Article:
The UK government is reportedly facing a new legal battle over Brexit. The dispute is over whether Britain stays inside the EU's single-market after it splits from the bloc, which is expected around 2019.

Lawyers are apparently preparing to challenge Theresa May's administration over the view that the UK's membership of the European Economic Area (EEA) ends when Britain breaks from the EU, the BBC reported.

The case could eventually see MPs given a vote over whether the UK stays inside the EEA or not.

The pro-single-market British Influence think-tank is expected to write to David Davis to inform the Brexit secretary that the group will seek a judicial review of the government's position.

"As the UK is party to the EEA agreement only in its capacity as an EU member state, once we leave the EU we will automatically cease to be a member of the EEA," a government spokesperson said.

"The future relationship between the UK and the EU will be subject to negotiations. It's not in the UK's interest to give a running commentary on our thinking that could undermine our negotiating position. The referendum result will be respected and we intend to invoke Article 50 no later than the end of March [2017]."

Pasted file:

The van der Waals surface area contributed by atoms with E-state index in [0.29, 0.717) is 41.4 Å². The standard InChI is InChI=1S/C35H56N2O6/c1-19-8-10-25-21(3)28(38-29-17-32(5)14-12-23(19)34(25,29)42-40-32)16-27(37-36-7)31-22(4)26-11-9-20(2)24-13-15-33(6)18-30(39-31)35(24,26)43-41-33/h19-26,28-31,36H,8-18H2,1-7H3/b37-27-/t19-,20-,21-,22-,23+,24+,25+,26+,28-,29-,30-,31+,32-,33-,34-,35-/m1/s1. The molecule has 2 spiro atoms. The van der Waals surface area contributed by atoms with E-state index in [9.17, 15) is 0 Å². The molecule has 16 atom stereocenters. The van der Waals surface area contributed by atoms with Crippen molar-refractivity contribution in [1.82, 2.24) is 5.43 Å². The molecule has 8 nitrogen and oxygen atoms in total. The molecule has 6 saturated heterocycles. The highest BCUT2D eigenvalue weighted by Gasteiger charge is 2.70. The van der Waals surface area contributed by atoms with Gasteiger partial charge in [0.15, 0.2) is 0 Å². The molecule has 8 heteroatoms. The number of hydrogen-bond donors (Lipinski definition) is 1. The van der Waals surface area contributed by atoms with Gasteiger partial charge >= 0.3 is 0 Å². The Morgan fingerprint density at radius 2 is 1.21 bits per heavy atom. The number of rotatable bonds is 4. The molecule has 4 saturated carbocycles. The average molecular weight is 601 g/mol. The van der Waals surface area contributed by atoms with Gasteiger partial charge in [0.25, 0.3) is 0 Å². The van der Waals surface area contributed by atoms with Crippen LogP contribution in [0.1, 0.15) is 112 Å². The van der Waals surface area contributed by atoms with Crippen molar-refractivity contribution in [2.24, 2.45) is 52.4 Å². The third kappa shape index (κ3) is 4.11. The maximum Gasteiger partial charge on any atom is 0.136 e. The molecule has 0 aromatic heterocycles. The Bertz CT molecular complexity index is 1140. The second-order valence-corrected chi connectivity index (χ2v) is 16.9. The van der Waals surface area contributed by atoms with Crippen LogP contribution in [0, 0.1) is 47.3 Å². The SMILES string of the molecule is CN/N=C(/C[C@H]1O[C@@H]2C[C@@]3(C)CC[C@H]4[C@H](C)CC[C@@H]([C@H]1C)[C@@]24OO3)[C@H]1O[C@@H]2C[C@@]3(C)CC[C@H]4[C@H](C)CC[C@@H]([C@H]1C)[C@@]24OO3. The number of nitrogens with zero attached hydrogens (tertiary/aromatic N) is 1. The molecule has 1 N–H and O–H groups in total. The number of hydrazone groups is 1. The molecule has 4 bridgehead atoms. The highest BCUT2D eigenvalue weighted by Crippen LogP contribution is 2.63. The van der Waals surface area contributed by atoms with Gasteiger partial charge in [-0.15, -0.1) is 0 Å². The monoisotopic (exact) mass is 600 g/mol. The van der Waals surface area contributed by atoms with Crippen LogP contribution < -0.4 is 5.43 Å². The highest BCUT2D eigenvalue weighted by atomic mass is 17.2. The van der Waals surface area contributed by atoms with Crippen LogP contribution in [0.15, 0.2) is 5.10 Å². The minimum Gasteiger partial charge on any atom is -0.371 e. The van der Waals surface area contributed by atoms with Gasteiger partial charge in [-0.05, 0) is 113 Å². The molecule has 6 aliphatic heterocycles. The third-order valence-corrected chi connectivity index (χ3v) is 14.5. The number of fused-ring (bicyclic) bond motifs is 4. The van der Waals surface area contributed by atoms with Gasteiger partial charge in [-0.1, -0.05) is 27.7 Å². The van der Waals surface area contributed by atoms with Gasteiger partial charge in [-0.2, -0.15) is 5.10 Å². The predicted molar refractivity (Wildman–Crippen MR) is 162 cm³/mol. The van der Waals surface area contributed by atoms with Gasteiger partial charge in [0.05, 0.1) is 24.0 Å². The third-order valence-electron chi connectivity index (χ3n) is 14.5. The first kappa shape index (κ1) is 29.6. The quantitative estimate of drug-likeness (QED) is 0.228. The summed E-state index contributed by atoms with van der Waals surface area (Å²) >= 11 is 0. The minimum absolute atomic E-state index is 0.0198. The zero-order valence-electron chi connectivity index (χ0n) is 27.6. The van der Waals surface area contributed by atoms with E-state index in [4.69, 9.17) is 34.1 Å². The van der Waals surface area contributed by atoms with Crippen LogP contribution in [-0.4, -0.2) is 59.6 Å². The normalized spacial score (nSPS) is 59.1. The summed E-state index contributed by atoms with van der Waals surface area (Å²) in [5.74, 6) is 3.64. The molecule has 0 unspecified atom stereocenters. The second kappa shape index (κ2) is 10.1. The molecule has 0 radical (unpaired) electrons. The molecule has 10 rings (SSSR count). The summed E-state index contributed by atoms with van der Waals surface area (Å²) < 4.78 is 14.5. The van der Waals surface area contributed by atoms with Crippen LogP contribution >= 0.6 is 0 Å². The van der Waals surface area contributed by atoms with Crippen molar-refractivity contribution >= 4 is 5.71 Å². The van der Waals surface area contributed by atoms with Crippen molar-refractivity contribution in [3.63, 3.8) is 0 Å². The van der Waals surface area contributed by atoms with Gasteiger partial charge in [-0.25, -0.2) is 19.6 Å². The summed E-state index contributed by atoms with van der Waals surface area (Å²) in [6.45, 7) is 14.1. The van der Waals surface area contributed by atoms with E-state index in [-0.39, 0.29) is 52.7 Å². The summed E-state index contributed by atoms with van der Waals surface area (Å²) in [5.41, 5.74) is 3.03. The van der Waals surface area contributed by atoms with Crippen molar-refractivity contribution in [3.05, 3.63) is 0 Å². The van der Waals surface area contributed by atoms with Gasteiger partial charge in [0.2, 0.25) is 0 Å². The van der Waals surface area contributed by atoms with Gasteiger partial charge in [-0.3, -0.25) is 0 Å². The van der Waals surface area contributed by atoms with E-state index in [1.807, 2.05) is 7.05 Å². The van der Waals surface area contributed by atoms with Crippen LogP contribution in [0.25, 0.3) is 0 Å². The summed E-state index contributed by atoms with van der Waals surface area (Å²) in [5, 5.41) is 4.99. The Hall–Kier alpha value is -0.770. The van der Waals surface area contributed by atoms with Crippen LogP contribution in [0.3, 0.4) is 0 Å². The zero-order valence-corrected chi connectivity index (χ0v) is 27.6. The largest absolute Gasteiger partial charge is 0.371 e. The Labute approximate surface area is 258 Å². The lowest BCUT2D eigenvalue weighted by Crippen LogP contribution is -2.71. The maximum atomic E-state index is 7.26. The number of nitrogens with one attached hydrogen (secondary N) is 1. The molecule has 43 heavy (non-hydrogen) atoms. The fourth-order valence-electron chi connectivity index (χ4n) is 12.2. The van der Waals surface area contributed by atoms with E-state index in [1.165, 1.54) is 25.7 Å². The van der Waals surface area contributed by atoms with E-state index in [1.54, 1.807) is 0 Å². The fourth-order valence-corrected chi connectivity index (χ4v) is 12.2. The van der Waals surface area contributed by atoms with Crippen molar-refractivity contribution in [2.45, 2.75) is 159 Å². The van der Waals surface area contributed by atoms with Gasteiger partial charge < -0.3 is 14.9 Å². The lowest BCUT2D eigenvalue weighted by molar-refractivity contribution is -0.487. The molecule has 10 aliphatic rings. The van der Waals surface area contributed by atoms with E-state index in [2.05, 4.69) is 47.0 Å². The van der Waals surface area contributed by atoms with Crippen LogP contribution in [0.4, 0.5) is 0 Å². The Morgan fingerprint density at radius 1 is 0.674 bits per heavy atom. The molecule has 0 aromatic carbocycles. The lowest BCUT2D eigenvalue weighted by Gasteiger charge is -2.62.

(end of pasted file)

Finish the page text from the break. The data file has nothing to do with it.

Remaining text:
The development comes after the High Court dealt a blow to May's Brexit plans by ruling that MPs should have a vote on triggering Article 50 of the Lisbon Treaty, the official mechanism to split from the EU.

The government is contesting the decision at the Supreme Court from 5 December, with a ruling expecting in January 2017. Interim Ukip leader Nigel Farage had planned to lead a mass pro-Brexit demonstration on the court, but IBTimes UK revealed that the protest had been called.

The event's organiser, campaign group Leave.EU, "postponed" the demonstration over fears far-right organisations such as the English Defence League and the British National Party would "hijack" the protest.

May has promised to trigger Article 50 by March 2017 ahead of general elections in France and Germany.